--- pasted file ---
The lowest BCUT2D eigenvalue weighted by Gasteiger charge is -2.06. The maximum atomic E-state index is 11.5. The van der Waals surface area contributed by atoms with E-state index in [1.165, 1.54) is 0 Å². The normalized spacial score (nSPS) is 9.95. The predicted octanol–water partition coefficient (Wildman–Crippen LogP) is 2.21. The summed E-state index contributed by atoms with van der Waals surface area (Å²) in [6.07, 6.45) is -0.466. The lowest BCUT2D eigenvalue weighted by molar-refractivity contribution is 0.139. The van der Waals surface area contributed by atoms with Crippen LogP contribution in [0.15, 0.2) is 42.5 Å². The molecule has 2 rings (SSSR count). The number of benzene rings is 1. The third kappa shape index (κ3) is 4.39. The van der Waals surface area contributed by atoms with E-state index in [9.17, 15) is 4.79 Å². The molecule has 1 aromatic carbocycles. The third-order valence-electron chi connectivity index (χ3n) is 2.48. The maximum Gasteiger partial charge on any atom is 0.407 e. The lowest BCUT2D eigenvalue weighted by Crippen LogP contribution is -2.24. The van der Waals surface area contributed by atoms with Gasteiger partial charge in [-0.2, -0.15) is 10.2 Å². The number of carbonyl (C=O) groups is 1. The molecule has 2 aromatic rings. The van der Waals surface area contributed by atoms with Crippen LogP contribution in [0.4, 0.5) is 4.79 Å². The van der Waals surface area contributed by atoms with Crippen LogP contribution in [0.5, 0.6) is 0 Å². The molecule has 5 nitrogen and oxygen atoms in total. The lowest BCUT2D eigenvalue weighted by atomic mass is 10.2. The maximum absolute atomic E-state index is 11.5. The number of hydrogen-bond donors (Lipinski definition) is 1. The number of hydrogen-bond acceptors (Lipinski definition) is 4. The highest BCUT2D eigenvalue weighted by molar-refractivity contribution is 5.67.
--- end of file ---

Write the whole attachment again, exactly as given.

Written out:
The lowest BCUT2D eigenvalue weighted by Gasteiger charge is -2.06. The maximum atomic E-state index is 11.5. The van der Waals surface area contributed by atoms with E-state index in [1.165, 1.54) is 0 Å². The normalized spacial score (nSPS) is 9.95. The predicted octanol–water partition coefficient (Wildman–Crippen LogP) is 2.21. The summed E-state index contributed by atoms with van der Waals surface area (Å²) in [6.07, 6.45) is -0.466. The lowest BCUT2D eigenvalue weighted by molar-refractivity contribution is 0.139. The van der Waals surface area contributed by atoms with Crippen LogP contribution in [0.15, 0.2) is 42.5 Å². The molecule has 2 rings (SSSR count). The number of benzene rings is 1. The third kappa shape index (κ3) is 4.39. The van der Waals surface area contributed by atoms with E-state index in [9.17, 15) is 4.79 Å². The molecule has 1 aromatic carbocycles. The third-order valence-electron chi connectivity index (χ3n) is 2.48. The maximum Gasteiger partial charge on any atom is 0.407 e. The lowest BCUT2D eigenvalue weighted by Crippen LogP contribution is -2.24. The van der Waals surface area contributed by atoms with Gasteiger partial charge in [-0.2, -0.15) is 10.2 Å². The number of carbonyl (C=O) groups is 1. The molecule has 2 aromatic rings. The van der Waals surface area contributed by atoms with Crippen LogP contribution in [0.4, 0.5) is 4.79 Å². The van der Waals surface area contributed by atoms with Crippen LogP contribution in [0.5, 0.6) is 0 Å². The molecule has 5 nitrogen and oxygen atoms in total. The lowest BCUT2D eigenvalue weighted by atomic mass is 10.2. The maximum absolute atomic E-state index is 11.5. The number of hydrogen-bond donors (Lipinski definition) is 1. The number of hydrogen-bond acceptors (Lipinski definition) is 4. The highest BCUT2D eigenvalue weighted by molar-refractivity contribution is 5.67.